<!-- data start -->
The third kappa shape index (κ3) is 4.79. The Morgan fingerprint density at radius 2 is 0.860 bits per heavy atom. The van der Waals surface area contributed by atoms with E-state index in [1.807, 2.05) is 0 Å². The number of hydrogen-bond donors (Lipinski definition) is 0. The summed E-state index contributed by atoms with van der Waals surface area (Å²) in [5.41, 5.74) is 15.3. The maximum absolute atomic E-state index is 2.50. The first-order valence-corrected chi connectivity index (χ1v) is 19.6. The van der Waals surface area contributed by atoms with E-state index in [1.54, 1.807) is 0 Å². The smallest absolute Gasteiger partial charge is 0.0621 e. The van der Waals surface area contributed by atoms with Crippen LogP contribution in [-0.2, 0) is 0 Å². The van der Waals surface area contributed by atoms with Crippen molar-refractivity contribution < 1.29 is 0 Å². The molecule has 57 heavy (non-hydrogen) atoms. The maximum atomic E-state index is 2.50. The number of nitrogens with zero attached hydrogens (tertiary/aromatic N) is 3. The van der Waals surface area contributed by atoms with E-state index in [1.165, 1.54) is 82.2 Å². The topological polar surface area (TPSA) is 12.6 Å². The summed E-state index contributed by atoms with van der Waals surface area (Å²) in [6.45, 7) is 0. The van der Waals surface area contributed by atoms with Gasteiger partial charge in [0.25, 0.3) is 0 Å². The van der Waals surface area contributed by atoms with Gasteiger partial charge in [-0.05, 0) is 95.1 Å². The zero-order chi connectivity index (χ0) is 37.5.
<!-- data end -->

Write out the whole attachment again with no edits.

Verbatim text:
The third kappa shape index (κ3) is 4.79. The Morgan fingerprint density at radius 2 is 0.860 bits per heavy atom. The van der Waals surface area contributed by atoms with E-state index in [1.807, 2.05) is 0 Å². The number of hydrogen-bond donors (Lipinski definition) is 0. The summed E-state index contributed by atoms with van der Waals surface area (Å²) in [5.41, 5.74) is 15.3. The maximum absolute atomic E-state index is 2.50. The first-order valence-corrected chi connectivity index (χ1v) is 19.6. The van der Waals surface area contributed by atoms with E-state index in [1.54, 1.807) is 0 Å². The smallest absolute Gasteiger partial charge is 0.0621 e. The van der Waals surface area contributed by atoms with Crippen LogP contribution in [-0.2, 0) is 0 Å². The van der Waals surface area contributed by atoms with Crippen molar-refractivity contribution < 1.29 is 0 Å². The molecule has 57 heavy (non-hydrogen) atoms. The maximum atomic E-state index is 2.50. The number of nitrogens with zero attached hydrogens (tertiary/aromatic N) is 3. The van der Waals surface area contributed by atoms with E-state index in [1.165, 1.54) is 82.2 Å². The topological polar surface area (TPSA) is 12.6 Å². The summed E-state index contributed by atoms with van der Waals surface area (Å²) in [6.45, 7) is 0. The van der Waals surface area contributed by atoms with Gasteiger partial charge in [0.25, 0.3) is 0 Å². The van der Waals surface area contributed by atoms with Gasteiger partial charge in [-0.05, 0) is 95.1 Å². The zero-order chi connectivity index (χ0) is 37.5.